More and more college students are struggling with a disorder that has been unofficially coined “drunkorexia.”
Though it has yet to be recognized as a diagnosable medical condition, drunkorexia is a very real and extremely dangerous disorder. The term itself represents the harmful combination of disordered eating and heavy alcohol consumption. A 2013 study published in the Journal of American College Health highlights the dangerous links between extreme calorie restriction and alcohol consumption.
Gender Differences Among Drunkorexics
Experts agree that greater alcohol-related consequences are seen among female college students who have been diagnosed with anorexia or bulimia. In fact, research shows that three times as many women reported engaging in drunkorexic behaviors than men. Due to metabolism differences, women also face a higher risk of developing health problems related to binge drinking.
Motivations of the people who practice drunkorexic behaviors include:
- Preventing weight gain
- Getting intoxicated faster
- Saving money that would be spent on food to buy alcohol
Proving Alcohol and Eating Disorders Don’t Mix
Drunkorexics often go without eating all day so they can binge drink at night. Some may induce vomiting – known as purging – after consuming large amounts of alcohol, while others may binge eat after getting drunk and purge thereafter. No matter the ritual, drunkorexia successfully adds alcohol and consequent liver damage to an already unhealthy eating disorder.
In a 2006 study of more than 4,000 college students from 10 universities in North Carolina, 39 percent admitted that they restricted food intake on days they planned to consume alcohol. What’s more, weight control was cited as the most common reason for extreme calorie restriction.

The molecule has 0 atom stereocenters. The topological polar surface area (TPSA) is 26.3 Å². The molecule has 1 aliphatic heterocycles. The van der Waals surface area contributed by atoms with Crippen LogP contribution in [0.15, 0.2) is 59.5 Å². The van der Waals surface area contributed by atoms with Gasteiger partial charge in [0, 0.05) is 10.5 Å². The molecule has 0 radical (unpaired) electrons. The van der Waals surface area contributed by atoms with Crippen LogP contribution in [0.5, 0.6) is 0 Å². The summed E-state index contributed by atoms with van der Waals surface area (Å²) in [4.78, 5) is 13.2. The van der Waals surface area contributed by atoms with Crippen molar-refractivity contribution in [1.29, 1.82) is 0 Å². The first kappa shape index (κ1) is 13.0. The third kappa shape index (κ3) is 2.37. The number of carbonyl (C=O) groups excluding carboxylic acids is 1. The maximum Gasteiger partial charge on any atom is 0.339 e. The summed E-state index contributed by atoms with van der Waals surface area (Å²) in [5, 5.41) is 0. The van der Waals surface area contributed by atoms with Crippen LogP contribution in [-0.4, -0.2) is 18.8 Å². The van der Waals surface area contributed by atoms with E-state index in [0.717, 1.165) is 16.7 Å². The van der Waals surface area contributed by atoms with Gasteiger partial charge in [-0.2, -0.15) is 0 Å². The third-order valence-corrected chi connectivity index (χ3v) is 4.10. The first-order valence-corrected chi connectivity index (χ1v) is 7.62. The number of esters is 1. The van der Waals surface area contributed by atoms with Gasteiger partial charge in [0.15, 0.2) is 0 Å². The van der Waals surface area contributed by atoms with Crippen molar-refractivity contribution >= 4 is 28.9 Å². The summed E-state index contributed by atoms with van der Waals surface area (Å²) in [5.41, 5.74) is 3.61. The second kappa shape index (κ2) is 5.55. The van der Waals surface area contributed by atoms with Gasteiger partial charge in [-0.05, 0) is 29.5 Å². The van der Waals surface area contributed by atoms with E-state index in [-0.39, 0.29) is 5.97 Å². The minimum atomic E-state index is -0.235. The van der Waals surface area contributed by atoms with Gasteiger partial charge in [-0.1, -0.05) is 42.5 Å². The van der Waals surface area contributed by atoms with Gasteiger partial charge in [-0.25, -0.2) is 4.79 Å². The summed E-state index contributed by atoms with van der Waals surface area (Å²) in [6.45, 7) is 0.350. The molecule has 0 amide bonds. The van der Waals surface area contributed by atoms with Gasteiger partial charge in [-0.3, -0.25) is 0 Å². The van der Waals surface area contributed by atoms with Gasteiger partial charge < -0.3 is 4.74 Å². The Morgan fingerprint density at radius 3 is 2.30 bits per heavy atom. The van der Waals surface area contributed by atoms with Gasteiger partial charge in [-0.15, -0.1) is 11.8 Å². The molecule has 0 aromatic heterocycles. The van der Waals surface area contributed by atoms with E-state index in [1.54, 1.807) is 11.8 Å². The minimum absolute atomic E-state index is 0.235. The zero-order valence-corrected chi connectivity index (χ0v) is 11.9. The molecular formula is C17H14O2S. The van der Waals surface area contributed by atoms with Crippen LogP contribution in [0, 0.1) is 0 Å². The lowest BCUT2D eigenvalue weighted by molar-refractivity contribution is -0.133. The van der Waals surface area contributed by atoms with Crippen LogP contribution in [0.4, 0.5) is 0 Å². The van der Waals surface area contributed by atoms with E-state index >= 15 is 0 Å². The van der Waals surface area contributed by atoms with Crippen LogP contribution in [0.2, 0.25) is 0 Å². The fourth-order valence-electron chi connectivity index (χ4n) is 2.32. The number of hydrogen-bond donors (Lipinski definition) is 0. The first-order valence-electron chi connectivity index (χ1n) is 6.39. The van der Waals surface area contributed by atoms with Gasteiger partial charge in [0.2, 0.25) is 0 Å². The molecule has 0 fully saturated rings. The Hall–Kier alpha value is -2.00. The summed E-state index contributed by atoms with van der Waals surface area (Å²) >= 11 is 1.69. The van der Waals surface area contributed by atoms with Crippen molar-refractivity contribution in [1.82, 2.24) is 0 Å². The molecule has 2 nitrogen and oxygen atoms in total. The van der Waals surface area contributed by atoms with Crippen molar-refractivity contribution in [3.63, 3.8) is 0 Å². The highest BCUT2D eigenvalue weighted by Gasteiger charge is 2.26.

The study also found that the combination of calorie restriction and alcohol has heightened short-term effects among women. Researchers found that drunkorexic females were more likely to experience problems with memory loss, physical injury, and incidents of sexual assault. On the other hand, males who combined alcohol consumption with calorie restriction reported increased likelihood of physical injuries and altercations.
"Consistently displacing food with alcohol has high potential for nutrient deficiencies as alcoholic beverages are a poor source of nutrients," Melissa Hansen-Petrik, director of didactic programs in dietetics at UT-Knoxville, said. "The most common nutrient deficiencies associated with alcoholism include folate and B vitamins... which may contribute to an enhanced risk of some cancers and also adverse neurological effects."
Additional adverse effects of drunkorexia include:
- A slowing of all body processes
- Electrolyte imbalances
- Tooth decay
- Risky sexual behaviors
- Alcohol poisoning
- Substance abuse
- Chronic diseases later in life
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